Libuše
Opera

Libuše

Bedřich Smetana

Scenic ritual of conciliation and purgation

The National Theatre
Traditional adaptation
Czech Classic

Dear spectators,

The National Theatre operates at full capacity and all purchased tickets remain valid. However, it is obligatory to wear a face mask or other similar protection of the nose and mouth inside the theatre.

Spectators entrance, stay in the theatre and the subsequent exit is organized by the theatre staff in a special mode so that the visitors of the individual sectors are separated from each other and do not have to meet even in the areas of refreshments, restrooms or cloak rooms.

Thank you for respecting the government regulations and we look forward to seeing you.

Choose date

  • September
  • October
  • January 2021
    September 2020

    Monday 28. 9.
    18:00

    Booking not started yet

    Program change
    October 2020

    Wednesday 28. 10.
    18:00

    Tickets available

    January 2021

    Friday 1. 1.
    17:00

    Tickets available

    Basic information

    Venue

    The National Theatre

    Approximate running time

    3 hours 20 minutes, 2 intermission 20 minutes

    Language

    In Czech, subtitles in Czech, English

    Premiere

    September 14, 2018

    The speculations about whether Libuše is Bedřich Smetana’s most mature work within the context of his opera oeuvre, or even within the context of Czech opera in general, whether and how it can stand its ground as against the airiness of The Bartered Bride, the lyricism and absorptive power of Dvořák’s Rusalka, or the emotion and drama of Leoš Janáček’s operas, do not result in definitive conclusions – it will always depend on the angle of vision from which Libuše and any other renowned Czech opera is assessed.

    Cast

    • 2020-2021

    Creatives

    Musical preparation
    Jaroslav Kyzlink
    Stage director
    Jan Burian
    Staging and movement collaboration
    Petr Zuska
    Sets and Lighting design
    Daniel Dvořák
    Chorus master
    Pavel Vaněk
    Dramaturgy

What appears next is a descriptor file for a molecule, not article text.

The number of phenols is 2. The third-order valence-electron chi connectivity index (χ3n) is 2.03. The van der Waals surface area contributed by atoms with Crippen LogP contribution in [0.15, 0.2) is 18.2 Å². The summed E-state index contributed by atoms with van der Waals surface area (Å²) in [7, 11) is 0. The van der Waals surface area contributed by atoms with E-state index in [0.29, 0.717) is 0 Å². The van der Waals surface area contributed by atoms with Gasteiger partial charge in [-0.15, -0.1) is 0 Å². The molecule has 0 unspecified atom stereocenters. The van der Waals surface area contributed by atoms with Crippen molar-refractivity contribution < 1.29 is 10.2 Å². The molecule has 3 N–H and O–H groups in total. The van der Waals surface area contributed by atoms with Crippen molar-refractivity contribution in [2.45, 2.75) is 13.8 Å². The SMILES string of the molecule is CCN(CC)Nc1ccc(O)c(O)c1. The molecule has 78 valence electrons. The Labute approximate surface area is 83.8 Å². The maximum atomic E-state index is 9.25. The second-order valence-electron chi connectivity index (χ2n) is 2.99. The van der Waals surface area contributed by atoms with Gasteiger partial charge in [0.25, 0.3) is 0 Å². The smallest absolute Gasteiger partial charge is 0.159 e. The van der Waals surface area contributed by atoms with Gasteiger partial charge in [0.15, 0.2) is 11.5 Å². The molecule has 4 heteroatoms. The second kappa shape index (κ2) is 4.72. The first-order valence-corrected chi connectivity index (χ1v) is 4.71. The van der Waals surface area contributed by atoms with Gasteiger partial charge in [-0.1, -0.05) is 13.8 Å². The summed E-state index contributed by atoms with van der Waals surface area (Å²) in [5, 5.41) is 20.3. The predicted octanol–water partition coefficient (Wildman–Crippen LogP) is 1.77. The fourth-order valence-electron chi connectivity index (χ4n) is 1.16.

Ondřej Hučín

    About

    The National Theatre Chorus and Orchestra
    Kühn Choir of Prague
    Charles University Choir


    The visual angle that appertains to Libuše most naturally is determined by the very intention pursued by the composer and the consequent tradition. Bedřich Smetana earmarked Libuše for being performed on the festive occasions relating to the life of Czech society, which after 1860 had begun markedly and palpably emancipating itself in terms of culture, politics and economics. Such an occasion was an extremely significant event in the history of Czech society – the opening of the National Theatre, first temporarily in 1881, and definitively two years later. An event that at the symbolic level widely transcended the narrow universe of Czech theatre-making and became one of the inherent harbingers of the attainment of independence in 1918.
    Accordingly, the centenary of the foundation of the Czechoslovak Republic is a momentous anniversary for the National Theatre itself, thus affording it the opportunity to create a new production of Libuše as a natural contribution to the celebrations.

    There are several genre attributions by means of which we try to characterise Libuše, with one of them being a “scenic ritual of conciliation and purgation”. At variance with the expectations placed on an opera dramatist, Smetana does not sharpen the conflicts and antimonies in Libuše, deliberately seeking instead the path to their timely pacific settlement. Whether it concerns the main action-forming dispute between two brothers about the inheritance after their late father, the antagonisms between a man and a woman, rigorous justice and friendly amiability, between those of “plebeian” and “noble” decent, between the motifs of light and darkness, fire and water, all the conflicts in Smetana’s opera are redeemed in the central character of Princess Libuše, who is not just a mythical sovereign foretelling glory for the Czech nation but, first and foremost, a cathartic fabulous symbol of womanhood and motherhood, clemency and peaceful life.

    Practical information

    Where to buy tickets

    When purchasing online, we will send you an E-ticket by e-mail. You can pick up printed tickets in person at any of our box offices.

    Parking at the National Theater

    While visiting The National Theatre and the New Stage You can use nearby secure car parks:
    Kotva department store (Revoluční 1/655, Prague 1), then walk along Králodvorská street to Ovocný trh.
    Palladium department store (Na Poříčí 1079/3a, Prague 1), then walk along Králodvorská street to Ovocný trh, or to the Powder Gate through Celetná street to Ovocný trh.

    From the beginning of April 2020, the underground car park is closed due to reconstruction. The length of the reconstruction is estimated at a year and a half.

     

    What to wear?

    By their appearance, attire and behaviour, the audience is obliged to adhere to the accustomed practice expected from them when attending a theatre performance.

    Buffets at the National Theater

    No waiting. For your benefit, please pre-order your food and beverages at the bar to minimize waiting in the queue!

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    Poster Libuše

    A poster for the production of Libuše

    99 Kč

    Last item in stock